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The Talking Cure

by Mike Feder

As a kid growing up in Queens, Mike Feder identified with Scheherazade of The Thousand and One Nights: "The idea of someone having to tell a new tale every night to prevent their head getting chopped off seemed sadly familiar to me." Back then, the author's audience was his mentally ill mother, who used to stay in the house all day with the shades drawn, and then insist that her son tell her stories so that she might vicariously experience the world outside. Eventually she committed suicide, and Feder grew up to be a relentless, comic storyteller on the radio. The Talking Cure tells the story of his ridiculous jobs, first failed marriage, the string of psychiatrists, and the misery of reluctant fatherhood; throughout he maintains a kind of bizarre balancing act--hilariousness and deep seriousness, conventionality and strangeness. An ironist and a comic, Feder looks unflinchingly at his own foibles and frailties, enabling him to connect to other people's stories. The reader emerges from this book with a sense of forgiveness for the human condition, and awe at the mystery of human life. Deeply funny, and at the same time breathtakingly dark, this is a book to provoke, amuse and, in some strange way, reassure: God loves a challenge.

The Talking Cure

by Mike Feder

As a kid growing up in Queens, Mike Feder identified with Scheherazade of The Thousand and One Nights: "The idea of someone having to tell a new tale every night to prevent their head getting chopped off seemed sadly familiar to me." Back then, the author's audience was his mentally ill mother, who used to stay in the house all day with the shades drawn, and then insist that her son tell her stories so that she might vicariously experience the world outside. Eventually she committed suicide, and Feder grew up to be a relentless, comic storyteller on the radio. The Talking Cure tells the story of his ridiculous jobs, first failed marriage, the string of psychiatrists, and the misery of reluctant fatherhood; throughout he maintains a kind of bizarre balancing act--hilariousness and deep seriousness, conventionality and strangeness. An ironist and a comic, Feder looks unflinchingly at his own foibles and frailties, enabling him to connect to other people's stories. The reader emerges from this book with a sense of forgiveness for the human condition, and awe at the mystery of human life. Deeply funny, and at the same time breathtakingly dark, this is a book to provoke, amuse and, in some strange way, reassure: God loves a challenge.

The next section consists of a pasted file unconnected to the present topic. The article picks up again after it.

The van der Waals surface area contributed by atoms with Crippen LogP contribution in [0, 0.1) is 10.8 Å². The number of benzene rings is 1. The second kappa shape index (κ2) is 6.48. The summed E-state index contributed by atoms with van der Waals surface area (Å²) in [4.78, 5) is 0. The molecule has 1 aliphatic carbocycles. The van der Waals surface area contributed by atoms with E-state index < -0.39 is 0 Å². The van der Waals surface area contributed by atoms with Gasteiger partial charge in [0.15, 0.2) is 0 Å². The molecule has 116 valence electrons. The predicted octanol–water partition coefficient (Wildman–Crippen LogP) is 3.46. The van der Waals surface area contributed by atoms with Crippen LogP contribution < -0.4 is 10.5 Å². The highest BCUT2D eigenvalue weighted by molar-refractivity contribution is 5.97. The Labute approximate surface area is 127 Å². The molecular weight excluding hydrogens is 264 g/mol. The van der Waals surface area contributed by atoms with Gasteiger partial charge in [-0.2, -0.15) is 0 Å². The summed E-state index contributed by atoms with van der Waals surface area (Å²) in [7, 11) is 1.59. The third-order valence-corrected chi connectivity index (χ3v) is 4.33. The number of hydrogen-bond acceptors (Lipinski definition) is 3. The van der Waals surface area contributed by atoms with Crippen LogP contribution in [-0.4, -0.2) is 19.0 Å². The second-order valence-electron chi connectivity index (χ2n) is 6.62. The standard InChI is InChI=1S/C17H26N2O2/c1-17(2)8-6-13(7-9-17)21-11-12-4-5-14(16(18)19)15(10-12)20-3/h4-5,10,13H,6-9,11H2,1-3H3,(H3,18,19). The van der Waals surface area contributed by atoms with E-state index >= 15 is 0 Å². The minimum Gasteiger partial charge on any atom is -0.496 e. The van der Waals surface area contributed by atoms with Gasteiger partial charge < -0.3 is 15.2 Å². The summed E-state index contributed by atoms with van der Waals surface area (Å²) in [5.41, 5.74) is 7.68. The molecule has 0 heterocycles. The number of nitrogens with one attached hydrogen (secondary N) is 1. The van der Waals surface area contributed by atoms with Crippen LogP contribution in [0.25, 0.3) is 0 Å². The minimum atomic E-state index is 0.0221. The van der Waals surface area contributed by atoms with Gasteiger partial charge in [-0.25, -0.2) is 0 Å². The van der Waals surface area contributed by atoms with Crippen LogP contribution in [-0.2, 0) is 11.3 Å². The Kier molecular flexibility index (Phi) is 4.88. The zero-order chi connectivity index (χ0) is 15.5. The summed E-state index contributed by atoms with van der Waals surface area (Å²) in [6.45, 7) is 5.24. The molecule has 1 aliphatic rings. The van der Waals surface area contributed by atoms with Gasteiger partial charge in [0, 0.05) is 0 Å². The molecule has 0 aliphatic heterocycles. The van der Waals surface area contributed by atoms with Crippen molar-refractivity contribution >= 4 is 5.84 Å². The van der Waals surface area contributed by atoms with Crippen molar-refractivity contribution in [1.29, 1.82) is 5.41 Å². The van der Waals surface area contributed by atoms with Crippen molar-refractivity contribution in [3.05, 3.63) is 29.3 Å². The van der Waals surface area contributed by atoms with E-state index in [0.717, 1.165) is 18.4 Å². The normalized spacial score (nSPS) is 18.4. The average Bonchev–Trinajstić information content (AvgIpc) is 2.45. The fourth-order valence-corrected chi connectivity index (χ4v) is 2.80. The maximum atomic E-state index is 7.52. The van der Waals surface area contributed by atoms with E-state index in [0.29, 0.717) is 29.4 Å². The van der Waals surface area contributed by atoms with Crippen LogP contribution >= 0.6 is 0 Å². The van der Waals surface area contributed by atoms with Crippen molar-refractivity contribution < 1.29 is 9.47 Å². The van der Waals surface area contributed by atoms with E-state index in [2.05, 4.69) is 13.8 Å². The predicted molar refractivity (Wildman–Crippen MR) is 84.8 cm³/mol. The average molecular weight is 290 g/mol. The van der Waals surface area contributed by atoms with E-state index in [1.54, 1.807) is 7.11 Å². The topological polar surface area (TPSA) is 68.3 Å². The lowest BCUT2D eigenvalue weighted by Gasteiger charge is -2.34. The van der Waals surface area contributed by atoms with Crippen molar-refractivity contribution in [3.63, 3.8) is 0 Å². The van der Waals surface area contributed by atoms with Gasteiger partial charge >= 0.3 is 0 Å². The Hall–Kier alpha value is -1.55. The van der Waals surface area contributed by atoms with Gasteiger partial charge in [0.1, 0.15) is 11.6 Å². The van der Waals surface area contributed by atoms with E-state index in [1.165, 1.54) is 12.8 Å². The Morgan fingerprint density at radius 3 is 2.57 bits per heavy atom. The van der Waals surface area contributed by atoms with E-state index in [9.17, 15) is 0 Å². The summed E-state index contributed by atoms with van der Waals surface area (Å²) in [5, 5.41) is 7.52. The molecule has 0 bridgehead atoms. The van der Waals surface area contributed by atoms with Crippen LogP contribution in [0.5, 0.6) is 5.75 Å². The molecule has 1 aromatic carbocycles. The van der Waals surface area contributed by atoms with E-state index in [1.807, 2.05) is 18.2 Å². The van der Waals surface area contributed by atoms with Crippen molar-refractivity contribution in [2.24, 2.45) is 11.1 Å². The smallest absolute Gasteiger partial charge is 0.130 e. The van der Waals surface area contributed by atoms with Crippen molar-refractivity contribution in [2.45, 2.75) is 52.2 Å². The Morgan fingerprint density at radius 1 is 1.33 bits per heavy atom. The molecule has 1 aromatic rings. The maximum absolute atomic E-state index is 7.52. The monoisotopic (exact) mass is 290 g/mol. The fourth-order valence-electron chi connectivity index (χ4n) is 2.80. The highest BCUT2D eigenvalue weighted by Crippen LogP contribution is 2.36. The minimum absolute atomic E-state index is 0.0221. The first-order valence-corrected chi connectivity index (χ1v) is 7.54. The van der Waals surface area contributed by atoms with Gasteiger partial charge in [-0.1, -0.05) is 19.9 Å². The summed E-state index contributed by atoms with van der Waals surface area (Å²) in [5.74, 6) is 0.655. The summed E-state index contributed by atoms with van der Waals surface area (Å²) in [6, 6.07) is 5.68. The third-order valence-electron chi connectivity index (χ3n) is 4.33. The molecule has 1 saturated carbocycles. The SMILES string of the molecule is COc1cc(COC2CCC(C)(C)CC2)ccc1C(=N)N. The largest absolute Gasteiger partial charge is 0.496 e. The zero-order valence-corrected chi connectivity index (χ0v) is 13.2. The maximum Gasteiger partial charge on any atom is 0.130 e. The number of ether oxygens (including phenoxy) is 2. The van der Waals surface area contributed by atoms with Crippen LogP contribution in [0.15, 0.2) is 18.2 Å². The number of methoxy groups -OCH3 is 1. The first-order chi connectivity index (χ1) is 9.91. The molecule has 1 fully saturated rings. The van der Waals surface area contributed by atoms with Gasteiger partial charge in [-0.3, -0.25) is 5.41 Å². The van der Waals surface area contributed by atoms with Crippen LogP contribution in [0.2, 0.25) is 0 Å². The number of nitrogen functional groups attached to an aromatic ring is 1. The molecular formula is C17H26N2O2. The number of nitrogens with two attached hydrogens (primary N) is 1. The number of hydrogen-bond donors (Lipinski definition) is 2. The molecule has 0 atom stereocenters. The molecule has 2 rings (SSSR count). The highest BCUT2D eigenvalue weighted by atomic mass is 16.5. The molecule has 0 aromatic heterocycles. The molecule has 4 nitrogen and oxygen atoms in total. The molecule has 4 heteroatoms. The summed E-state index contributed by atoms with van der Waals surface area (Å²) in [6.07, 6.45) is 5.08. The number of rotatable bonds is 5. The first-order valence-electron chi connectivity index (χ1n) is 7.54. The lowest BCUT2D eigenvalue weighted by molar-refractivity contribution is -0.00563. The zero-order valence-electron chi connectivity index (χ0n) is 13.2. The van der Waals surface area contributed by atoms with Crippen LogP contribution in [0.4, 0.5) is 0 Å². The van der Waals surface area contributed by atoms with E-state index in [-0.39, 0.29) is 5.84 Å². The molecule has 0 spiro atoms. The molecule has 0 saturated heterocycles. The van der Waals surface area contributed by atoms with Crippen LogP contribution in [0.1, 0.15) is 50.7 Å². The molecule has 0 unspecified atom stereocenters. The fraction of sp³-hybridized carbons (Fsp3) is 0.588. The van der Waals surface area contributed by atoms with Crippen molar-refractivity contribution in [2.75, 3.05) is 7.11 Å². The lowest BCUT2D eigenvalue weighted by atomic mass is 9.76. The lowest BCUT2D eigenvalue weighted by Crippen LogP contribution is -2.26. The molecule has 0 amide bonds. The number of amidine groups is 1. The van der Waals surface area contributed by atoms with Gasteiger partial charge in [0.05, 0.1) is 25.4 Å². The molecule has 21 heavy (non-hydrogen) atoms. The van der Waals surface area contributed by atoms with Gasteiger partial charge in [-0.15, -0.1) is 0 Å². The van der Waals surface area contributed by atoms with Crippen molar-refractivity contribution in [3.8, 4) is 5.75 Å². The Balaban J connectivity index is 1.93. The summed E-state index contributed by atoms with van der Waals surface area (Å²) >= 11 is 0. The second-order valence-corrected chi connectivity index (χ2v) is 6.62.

Showing 1 through 2 of 2 results

Help

Select your format based upon: 1) how you want to read your book, and 2) compatibility with your reading tool. To learn more about using Bookshare with your device, visit the Help Center.

Here is an overview of the specialized formats that Bookshare offers its members with links that go to the Help Center for more information.

  • Bookshare Web Reader - a customized reading tool for Bookshare members offering all the features of DAISY with a single click of the "Read Now" link.
  • DAISY (Digital Accessible Information System) - a digital book file format. DAISY books from Bookshare are DAISY 3.0 text files that work with just about every type of access technology that reads text. Books that contain images will have the download option of ‘DAISY Text with Images’.
  • BRF (Braille Refreshable Format) - digital Braille for use with refreshable Braille devices and Braille embossers.
  • MP3 (Mpeg audio layer 3) - Provides audio only with no text. These books are created with a text-to-speech engine and spoken by Kendra, a high quality synthetic voice from Ivona. Any device that supports MP3 playback is compatible.
  • DAISY Audio - Similar to the Daisy 3.0 option above; however, this option uses MP3 files created with our text-to-speech engine that utilizes Ivonas Kendra voice. This format will work with Daisy Audio compatible players such as Victor Reader Stream and Read2Go.